Articles Posted in Appeal

You have a pending case involving a child (divorce, SAPCR, modification) and child support has been established.  However, like most parents you are concerned about the future—what happens when the children go to college, how will I afford their expenses then?  Most people say that you can “save the child support” but that is not ideal.  Children are expensive and it is highly likely that you will spend all of the child support and then some with all of the things that come up throughout their lives until they turn 18 or graduate from high school.  Child support ends on “removal of the child’s disabilities for general purposes, the marriage or death of a child, or a finding by the court that the child is 18 years of age or older and is no longer enrolled in high school or a high-school equivalent program.”  In the Interest of W.R.B. and B.K.B., Children.  So, what are your options to ensure that your children can get a college education and have support from the other parent?

This issue is addressed in In the Interest of W.R.B. and B.K.B., Children from the 5th District Court of Appeals in Dallas.     There, the Dallas Court of Appeals addressed the issue of post-majority support which is defined as applying “only to a non-disabled child who is 18 years of age or older and is no longer enrolled in high school or a high-school equivalent program” Tex. Fam. Code Section 154.001(a).  Therefore, this creates or allows for a specific scenario in which the other parent would still be required to make support payments.  In this case, the Court held that the trial court cannot order post-majority support on its own volition but the parties can agree to post-majority support in writing.  In the agreed modification orders, the parties had done just that.  Therefore, the Court of Appeals held that it was proper for the trial court to render the order of post-majority support.  However, the issue then became that the obligor parent stopped paying the post-majority expenses and so the recipient or obligee parent filed an enforcement action seeking reimbursement of all of the expenses, attorneys’ fees and interest.

The Dallas Court of Appeals held that for post-majority support, this is after the child ages out and was based purely upon the parties’ agreement and so therefore it is not enforceable in a family law court under the Texas Family Code.  Rather, the proper avenue is breach of contract.  This is because the agreed orders, with respect to the post-majority support, are considered a contract because it is an agreement of the parties not based upon legal authority.   This is unlike the issue of child support that was ordered which remains enforceable even post-aging out of the children because the Court still maintains jurisdiction over that issue as it was awarded under the family code.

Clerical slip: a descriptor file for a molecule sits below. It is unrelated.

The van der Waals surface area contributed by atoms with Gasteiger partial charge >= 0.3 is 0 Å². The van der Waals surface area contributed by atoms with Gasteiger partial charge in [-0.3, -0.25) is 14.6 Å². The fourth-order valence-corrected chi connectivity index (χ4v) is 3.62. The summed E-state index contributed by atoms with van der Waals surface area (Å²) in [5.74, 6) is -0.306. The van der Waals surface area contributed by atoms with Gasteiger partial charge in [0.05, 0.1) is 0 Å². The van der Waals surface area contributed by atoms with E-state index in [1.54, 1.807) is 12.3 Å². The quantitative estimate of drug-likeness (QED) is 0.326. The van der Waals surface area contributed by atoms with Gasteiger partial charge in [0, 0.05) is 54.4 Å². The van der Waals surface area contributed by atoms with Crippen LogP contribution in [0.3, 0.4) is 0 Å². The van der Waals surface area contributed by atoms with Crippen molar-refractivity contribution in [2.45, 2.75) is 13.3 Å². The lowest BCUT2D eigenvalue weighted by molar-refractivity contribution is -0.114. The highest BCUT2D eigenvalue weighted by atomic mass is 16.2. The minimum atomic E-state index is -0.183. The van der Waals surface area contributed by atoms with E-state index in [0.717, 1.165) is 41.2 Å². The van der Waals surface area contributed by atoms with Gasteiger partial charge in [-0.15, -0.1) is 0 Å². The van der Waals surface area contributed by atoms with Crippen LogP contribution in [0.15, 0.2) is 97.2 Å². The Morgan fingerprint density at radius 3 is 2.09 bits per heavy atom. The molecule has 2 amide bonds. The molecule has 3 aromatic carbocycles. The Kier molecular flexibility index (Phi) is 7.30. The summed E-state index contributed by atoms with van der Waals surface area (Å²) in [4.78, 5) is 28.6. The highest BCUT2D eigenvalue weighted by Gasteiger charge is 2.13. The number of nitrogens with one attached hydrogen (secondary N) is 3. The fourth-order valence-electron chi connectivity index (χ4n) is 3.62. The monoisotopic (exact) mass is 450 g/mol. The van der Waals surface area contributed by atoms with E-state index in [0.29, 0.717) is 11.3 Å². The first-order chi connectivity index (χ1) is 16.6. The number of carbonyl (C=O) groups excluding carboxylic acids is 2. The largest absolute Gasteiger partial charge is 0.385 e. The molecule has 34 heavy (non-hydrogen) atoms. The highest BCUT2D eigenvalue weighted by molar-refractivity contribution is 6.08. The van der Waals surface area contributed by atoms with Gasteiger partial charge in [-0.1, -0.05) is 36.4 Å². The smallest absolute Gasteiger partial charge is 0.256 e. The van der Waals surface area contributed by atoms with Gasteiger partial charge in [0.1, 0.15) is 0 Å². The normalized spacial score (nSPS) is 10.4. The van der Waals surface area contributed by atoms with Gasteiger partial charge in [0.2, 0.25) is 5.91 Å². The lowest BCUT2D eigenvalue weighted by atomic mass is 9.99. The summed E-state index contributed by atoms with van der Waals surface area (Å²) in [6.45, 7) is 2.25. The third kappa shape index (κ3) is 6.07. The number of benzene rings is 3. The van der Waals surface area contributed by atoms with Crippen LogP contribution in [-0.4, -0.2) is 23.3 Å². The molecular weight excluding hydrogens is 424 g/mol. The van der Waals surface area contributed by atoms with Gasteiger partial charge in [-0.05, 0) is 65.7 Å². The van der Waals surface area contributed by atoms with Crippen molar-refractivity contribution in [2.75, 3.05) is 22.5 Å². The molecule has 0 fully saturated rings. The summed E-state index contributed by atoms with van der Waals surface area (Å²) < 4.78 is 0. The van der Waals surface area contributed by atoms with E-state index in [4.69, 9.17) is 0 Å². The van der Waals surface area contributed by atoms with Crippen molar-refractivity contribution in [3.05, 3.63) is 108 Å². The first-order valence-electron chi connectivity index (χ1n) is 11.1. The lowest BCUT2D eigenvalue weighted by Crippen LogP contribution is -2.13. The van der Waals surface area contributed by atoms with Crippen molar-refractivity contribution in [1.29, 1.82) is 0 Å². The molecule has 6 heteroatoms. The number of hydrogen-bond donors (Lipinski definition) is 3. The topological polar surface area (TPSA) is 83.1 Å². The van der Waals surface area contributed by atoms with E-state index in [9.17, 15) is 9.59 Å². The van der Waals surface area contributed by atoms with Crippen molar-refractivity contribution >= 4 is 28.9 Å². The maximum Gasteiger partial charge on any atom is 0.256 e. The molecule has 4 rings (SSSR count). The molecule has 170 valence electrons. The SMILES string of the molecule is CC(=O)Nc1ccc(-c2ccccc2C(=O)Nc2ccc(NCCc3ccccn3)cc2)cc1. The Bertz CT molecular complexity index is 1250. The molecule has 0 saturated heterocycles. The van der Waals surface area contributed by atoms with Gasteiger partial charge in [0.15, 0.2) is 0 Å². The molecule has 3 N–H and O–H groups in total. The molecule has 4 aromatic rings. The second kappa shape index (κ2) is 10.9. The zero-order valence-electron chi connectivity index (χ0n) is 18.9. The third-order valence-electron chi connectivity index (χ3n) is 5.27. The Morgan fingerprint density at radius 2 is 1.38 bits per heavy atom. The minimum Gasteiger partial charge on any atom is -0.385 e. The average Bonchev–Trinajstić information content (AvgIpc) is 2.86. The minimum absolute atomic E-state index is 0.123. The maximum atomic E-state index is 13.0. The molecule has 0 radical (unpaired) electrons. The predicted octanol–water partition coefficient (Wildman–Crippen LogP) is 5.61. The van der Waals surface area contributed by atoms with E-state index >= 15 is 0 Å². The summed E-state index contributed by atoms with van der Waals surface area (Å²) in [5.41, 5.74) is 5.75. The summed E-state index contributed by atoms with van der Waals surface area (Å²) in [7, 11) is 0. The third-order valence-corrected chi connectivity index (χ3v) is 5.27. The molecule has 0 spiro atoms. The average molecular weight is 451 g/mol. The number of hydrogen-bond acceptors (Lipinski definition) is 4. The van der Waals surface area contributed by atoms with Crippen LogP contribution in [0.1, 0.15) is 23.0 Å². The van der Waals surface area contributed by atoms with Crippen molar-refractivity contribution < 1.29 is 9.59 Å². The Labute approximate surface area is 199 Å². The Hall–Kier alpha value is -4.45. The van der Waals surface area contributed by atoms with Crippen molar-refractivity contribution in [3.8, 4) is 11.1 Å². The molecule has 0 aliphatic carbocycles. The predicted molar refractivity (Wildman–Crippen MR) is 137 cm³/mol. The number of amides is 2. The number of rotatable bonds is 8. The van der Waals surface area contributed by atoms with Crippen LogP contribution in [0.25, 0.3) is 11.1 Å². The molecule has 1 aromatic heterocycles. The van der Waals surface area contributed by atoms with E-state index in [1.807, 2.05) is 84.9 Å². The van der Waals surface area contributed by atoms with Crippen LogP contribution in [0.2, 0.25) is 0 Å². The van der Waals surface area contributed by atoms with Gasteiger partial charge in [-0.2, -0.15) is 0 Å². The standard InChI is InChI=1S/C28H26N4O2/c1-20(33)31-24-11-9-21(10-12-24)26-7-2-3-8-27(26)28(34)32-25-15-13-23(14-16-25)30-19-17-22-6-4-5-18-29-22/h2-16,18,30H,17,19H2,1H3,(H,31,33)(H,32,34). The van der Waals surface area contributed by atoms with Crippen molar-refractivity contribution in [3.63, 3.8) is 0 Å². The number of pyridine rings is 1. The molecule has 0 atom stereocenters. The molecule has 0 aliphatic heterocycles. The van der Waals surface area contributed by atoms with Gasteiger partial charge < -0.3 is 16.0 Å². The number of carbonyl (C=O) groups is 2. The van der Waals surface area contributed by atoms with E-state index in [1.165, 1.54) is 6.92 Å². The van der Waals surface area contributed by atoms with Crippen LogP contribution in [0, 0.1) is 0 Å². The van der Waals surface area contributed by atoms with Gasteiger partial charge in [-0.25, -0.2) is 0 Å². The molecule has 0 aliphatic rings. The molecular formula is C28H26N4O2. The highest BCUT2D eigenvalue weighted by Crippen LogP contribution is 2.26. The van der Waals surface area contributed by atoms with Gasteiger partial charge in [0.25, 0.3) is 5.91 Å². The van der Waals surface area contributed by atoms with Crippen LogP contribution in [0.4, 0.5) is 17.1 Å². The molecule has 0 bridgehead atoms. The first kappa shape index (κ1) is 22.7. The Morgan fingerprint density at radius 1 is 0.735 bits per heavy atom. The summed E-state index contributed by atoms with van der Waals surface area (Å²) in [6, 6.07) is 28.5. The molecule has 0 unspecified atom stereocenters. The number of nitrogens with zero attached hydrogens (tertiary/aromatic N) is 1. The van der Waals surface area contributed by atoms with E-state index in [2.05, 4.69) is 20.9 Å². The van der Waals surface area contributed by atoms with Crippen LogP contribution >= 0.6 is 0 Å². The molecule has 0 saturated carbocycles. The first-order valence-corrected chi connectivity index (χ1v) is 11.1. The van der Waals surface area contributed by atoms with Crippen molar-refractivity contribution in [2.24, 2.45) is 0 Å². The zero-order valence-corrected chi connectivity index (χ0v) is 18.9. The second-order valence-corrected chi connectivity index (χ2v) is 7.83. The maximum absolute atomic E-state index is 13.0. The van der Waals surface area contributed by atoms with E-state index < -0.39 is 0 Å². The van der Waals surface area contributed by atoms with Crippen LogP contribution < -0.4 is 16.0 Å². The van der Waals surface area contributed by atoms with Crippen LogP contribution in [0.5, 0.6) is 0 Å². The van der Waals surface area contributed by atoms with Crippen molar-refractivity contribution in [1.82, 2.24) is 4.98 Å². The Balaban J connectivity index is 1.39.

Chapter 8 of the Texas Family Code governs spousal maintenance, Texas’ own form of “alimony”.   Spousal maintenance is not easily obtained by divorcing parties; in fact, the legislature has created a pretty high threshold.  But, the issue becomes what if you have an out of state decree that speaks to spousal support and then you have the spouse ordered to pay subsequently wanting to get out of that arrangement?  This is the exact issue that the Fifth Circuit Court of Appeals addressed in In the Interest of L.T.H., R.R.H., and A.W.H., Minor Children.

In that case, the wife appealed a trial court’s ruling to refuse to enforce a California divorce decree modification and the husband’s obligation to pay spousal support.   In California, husband and wife were divorced, subsequently modified the divorce decree in California with a settlement agreement, and entered a reformed decree.  Then, everyone subsequently moved to Texas.  Later, the wife sought to enforce against the husband several times due to his nonpayment of the spousal support and child support.  After the first enforcement, the parties signed a mediated settlement agreement agreeing to certain terms regarding the spousal support (payment was definitely one of those terms) and then an order was subsequently entered.   The wife had to seek a subsequent enforcement due to the husband not paying again pursuant to the orders and in that case, the trial court ordered that they could not enforce the modification of the California decree and ordered that wife take-nothing.  However, the Court of Appeals thought differently and reversed and remanded ruling that they would strictly comply with the parties’ MSA, uphold the MSA and the parties’ agreement.

The Court of Appeals reviewed this case under contract law, which is sometimes unusual when discussing family law cases.  However, most people forget that every agreement entered into (when the proper elements are present), create a contract between the parties that can be enforceable as such.  The Court of Appeals looked to previous appellate decisions to reach this decision such as Schwartz v. Schwartz which held that “When such an agreement is executed by the parties and incorporated into the judgment of a divorce, it is binding upon the parties, and is interpreted under general contract law.”  Schwartz v. Schwartz, 247 S.W.3d 804, 806 (Tex. App.—Dallas 2008, no pet.).   Therefore, the Court would not review the MSA under Chapter 8 of the Texas Family Code stating that this was a contract turned into a court order which did not effectively create court ordered maintenance under the Texas Family Code.